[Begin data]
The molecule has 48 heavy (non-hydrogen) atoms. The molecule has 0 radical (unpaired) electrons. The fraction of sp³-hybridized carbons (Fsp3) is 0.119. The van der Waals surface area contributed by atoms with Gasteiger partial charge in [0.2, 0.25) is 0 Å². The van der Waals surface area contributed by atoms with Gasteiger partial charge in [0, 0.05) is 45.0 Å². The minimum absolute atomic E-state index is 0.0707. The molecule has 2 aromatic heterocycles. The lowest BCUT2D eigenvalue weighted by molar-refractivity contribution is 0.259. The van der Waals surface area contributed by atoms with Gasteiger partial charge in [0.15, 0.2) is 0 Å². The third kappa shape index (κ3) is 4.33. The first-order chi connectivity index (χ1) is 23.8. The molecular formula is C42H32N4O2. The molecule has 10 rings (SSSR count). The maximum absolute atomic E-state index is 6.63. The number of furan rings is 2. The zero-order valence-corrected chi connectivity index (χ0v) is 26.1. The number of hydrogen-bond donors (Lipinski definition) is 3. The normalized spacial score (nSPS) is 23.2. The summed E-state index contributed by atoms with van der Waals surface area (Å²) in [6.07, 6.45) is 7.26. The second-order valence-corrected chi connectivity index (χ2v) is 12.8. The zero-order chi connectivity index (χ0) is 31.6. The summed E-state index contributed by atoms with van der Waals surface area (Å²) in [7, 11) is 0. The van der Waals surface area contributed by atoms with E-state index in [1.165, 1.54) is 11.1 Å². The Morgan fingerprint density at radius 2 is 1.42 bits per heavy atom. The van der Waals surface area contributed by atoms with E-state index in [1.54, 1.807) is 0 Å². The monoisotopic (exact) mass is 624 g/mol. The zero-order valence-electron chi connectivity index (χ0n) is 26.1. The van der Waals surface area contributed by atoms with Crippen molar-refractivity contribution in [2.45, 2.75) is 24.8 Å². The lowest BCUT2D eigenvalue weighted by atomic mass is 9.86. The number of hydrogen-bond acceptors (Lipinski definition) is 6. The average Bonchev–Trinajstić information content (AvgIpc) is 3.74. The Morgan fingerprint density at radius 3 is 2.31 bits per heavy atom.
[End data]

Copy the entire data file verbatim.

The molecule has 48 heavy (non-hydrogen) atoms. The molecule has 0 radical (unpaired) electrons. The fraction of sp³-hybridized carbons (Fsp3) is 0.119. The van der Waals surface area contributed by atoms with Gasteiger partial charge in [0.2, 0.25) is 0 Å². The van der Waals surface area contributed by atoms with Gasteiger partial charge in [0, 0.05) is 45.0 Å². The minimum absolute atomic E-state index is 0.0707. The molecule has 2 aromatic heterocycles. The lowest BCUT2D eigenvalue weighted by molar-refractivity contribution is 0.259. The van der Waals surface area contributed by atoms with Gasteiger partial charge in [0.15, 0.2) is 0 Å². The third kappa shape index (κ3) is 4.33. The first-order chi connectivity index (χ1) is 23.8. The molecular formula is C42H32N4O2. The molecule has 10 rings (SSSR count). The maximum absolute atomic E-state index is 6.63. The number of furan rings is 2. The zero-order valence-corrected chi connectivity index (χ0v) is 26.1. The number of hydrogen-bond donors (Lipinski definition) is 3. The normalized spacial score (nSPS) is 23.2. The summed E-state index contributed by atoms with van der Waals surface area (Å²) in [6.07, 6.45) is 7.26. The second-order valence-corrected chi connectivity index (χ2v) is 12.8. The zero-order chi connectivity index (χ0) is 31.6. The summed E-state index contributed by atoms with van der Waals surface area (Å²) in [7, 11) is 0. The van der Waals surface area contributed by atoms with E-state index in [1.165, 1.54) is 11.1 Å². The Morgan fingerprint density at radius 2 is 1.42 bits per heavy atom. The van der Waals surface area contributed by atoms with E-state index in [1.54, 1.807) is 0 Å². The monoisotopic (exact) mass is 624 g/mol. The zero-order valence-electron chi connectivity index (χ0n) is 26.1. The van der Waals surface area contributed by atoms with Crippen molar-refractivity contribution in [2.45, 2.75) is 24.8 Å². The lowest BCUT2D eigenvalue weighted by atomic mass is 9.86. The number of hydrogen-bond acceptors (Lipinski definition) is 6. The average Bonchev–Trinajstić information content (AvgIpc) is 3.74. The Morgan fingerprint density at radius 3 is 2.31 bits per heavy atom.